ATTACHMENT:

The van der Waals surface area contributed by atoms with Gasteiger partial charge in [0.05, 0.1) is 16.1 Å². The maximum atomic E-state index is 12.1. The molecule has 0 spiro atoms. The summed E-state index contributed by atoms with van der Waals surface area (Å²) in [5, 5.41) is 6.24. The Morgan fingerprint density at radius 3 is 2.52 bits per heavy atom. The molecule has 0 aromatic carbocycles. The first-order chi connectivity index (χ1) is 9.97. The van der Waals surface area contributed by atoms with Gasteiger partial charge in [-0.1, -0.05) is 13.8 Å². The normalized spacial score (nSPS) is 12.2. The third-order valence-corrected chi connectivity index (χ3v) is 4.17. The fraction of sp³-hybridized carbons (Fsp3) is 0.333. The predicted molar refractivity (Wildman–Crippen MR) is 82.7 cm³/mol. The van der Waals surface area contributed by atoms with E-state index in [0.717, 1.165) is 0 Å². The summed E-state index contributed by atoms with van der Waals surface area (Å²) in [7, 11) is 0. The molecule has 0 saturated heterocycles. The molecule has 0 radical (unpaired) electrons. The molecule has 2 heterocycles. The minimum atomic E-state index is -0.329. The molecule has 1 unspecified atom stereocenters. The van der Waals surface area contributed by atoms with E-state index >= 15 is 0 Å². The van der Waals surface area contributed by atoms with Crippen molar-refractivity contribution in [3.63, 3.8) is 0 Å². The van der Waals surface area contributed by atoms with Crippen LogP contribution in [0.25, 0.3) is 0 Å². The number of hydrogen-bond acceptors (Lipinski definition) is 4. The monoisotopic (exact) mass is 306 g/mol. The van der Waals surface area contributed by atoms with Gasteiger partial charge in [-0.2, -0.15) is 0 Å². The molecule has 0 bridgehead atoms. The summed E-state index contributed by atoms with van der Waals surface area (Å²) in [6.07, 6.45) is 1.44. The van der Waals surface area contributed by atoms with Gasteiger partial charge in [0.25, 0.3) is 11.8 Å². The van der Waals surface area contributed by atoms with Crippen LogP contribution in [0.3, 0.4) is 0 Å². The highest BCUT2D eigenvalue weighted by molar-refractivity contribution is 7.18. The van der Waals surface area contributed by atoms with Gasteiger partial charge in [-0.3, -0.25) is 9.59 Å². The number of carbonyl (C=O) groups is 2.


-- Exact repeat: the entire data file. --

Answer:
The van der Waals surface area contributed by atoms with Gasteiger partial charge in [0.05, 0.1) is 16.1 Å². The maximum atomic E-state index is 12.1. The molecule has 0 spiro atoms. The summed E-state index contributed by atoms with van der Waals surface area (Å²) in [5, 5.41) is 6.24. The Morgan fingerprint density at radius 3 is 2.52 bits per heavy atom. The molecule has 0 aromatic carbocycles. The first-order chi connectivity index (χ1) is 9.97. The van der Waals surface area contributed by atoms with Gasteiger partial charge in [-0.1, -0.05) is 13.8 Å². The normalized spacial score (nSPS) is 12.2. The third-order valence-corrected chi connectivity index (χ3v) is 4.17. The fraction of sp³-hybridized carbons (Fsp3) is 0.333. The predicted molar refractivity (Wildman–Crippen MR) is 82.7 cm³/mol. The van der Waals surface area contributed by atoms with E-state index in [0.717, 1.165) is 0 Å². The summed E-state index contributed by atoms with van der Waals surface area (Å²) in [7, 11) is 0. The molecule has 0 saturated heterocycles. The molecule has 0 radical (unpaired) electrons. The molecule has 2 heterocycles. The minimum atomic E-state index is -0.329. The molecule has 1 unspecified atom stereocenters. The van der Waals surface area contributed by atoms with E-state index >= 15 is 0 Å². The van der Waals surface area contributed by atoms with Crippen molar-refractivity contribution in [3.63, 3.8) is 0 Å². The van der Waals surface area contributed by atoms with Crippen LogP contribution in [0.25, 0.3) is 0 Å². The number of hydrogen-bond acceptors (Lipinski definition) is 4. The monoisotopic (exact) mass is 306 g/mol. The van der Waals surface area contributed by atoms with Gasteiger partial charge in [-0.2, -0.15) is 0 Å². The molecule has 0 bridgehead atoms. The summed E-state index contributed by atoms with van der Waals surface area (Å²) in [6.07, 6.45) is 1.44. The van der Waals surface area contributed by atoms with Gasteiger partial charge in [0.25, 0.3) is 11.8 Å². The van der Waals surface area contributed by atoms with Crippen LogP contribution in [0.3, 0.4) is 0 Å². The highest BCUT2D eigenvalue weighted by molar-refractivity contribution is 7.18. The van der Waals surface area contributed by atoms with Gasteiger partial charge in [-0.3, -0.25) is 9.59 Å². The number of carbonyl (C=O) groups is 2.